Ms. Horn's first beekeeping mentor was her late grandfather, Ted Hacker. She was 29 and a newly minted Ph.D. when she was passed over for a tenure-track teaching position. Wounded, she retreated to her grandparents' farm in eastern Kentucky. The progress of Parkinson's disease meant that her grandfather was no longer able to negotiate beekeeping's careful rituals, and he turned to Ms. Horn for assistance, although she admits she "didn't know a honeybee from a yellow jacket."
Opening a hive for the first time was an epiphany. Instead of a rush of honeybees, she recalls, two or three bees floated up out of the hive and landed on her veil. "They were as curious about me as I was about them," she says, almost dreamily.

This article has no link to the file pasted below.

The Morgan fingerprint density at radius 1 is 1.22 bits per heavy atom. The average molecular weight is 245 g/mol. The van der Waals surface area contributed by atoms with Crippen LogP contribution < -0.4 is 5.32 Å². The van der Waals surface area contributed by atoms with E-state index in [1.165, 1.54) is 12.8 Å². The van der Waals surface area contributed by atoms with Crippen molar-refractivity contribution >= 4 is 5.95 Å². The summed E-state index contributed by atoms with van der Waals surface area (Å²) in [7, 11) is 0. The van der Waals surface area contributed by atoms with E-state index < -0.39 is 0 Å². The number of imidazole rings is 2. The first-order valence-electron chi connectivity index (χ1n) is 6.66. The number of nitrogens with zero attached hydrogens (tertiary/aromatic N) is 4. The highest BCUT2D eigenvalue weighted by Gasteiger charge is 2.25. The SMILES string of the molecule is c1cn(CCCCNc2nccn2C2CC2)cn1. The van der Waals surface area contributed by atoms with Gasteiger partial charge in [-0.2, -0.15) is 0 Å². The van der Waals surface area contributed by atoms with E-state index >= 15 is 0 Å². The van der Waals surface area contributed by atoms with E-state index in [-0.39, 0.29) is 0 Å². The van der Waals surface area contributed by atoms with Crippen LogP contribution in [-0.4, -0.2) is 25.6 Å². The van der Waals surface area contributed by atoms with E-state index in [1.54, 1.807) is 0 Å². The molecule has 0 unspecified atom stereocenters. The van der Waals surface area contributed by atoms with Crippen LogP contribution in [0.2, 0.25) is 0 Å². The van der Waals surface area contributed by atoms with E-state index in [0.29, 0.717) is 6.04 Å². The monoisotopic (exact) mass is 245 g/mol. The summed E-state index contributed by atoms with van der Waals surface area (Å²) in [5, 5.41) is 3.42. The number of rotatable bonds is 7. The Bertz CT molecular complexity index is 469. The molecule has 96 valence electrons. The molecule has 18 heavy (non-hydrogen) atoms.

Back at the mine site, Ms. Horn expertly pries off the top of the first of the hives. She painstakingly works apart the frames, sticky with honey and resin, and lifts one up. The bullet-shaped drones dully buzz about as Ms. Horn examines the honeycombed frame, nearly solid with eggs, a new brood. In the distance, a blast at the still-active mine site sounds like a muffled thunderclap.
Quickly, she slides a small square of cardboard, treated with sharply scented thyme oil, between the frames. The essential oil accelerates the bees' instinctive grooming, getting rid of potentially deadly Varroa mites in preparation for the winter ahead.
As soon as she started helping her grandfather with bees, Ms. Horn wanted to abandon academics for an apiarist's life. "By then I had enough of academe to wonder if I was cut out for it," she says. "There are always going to be people wanting to teach Shakespeare. There are not always going to be people who want to do this work."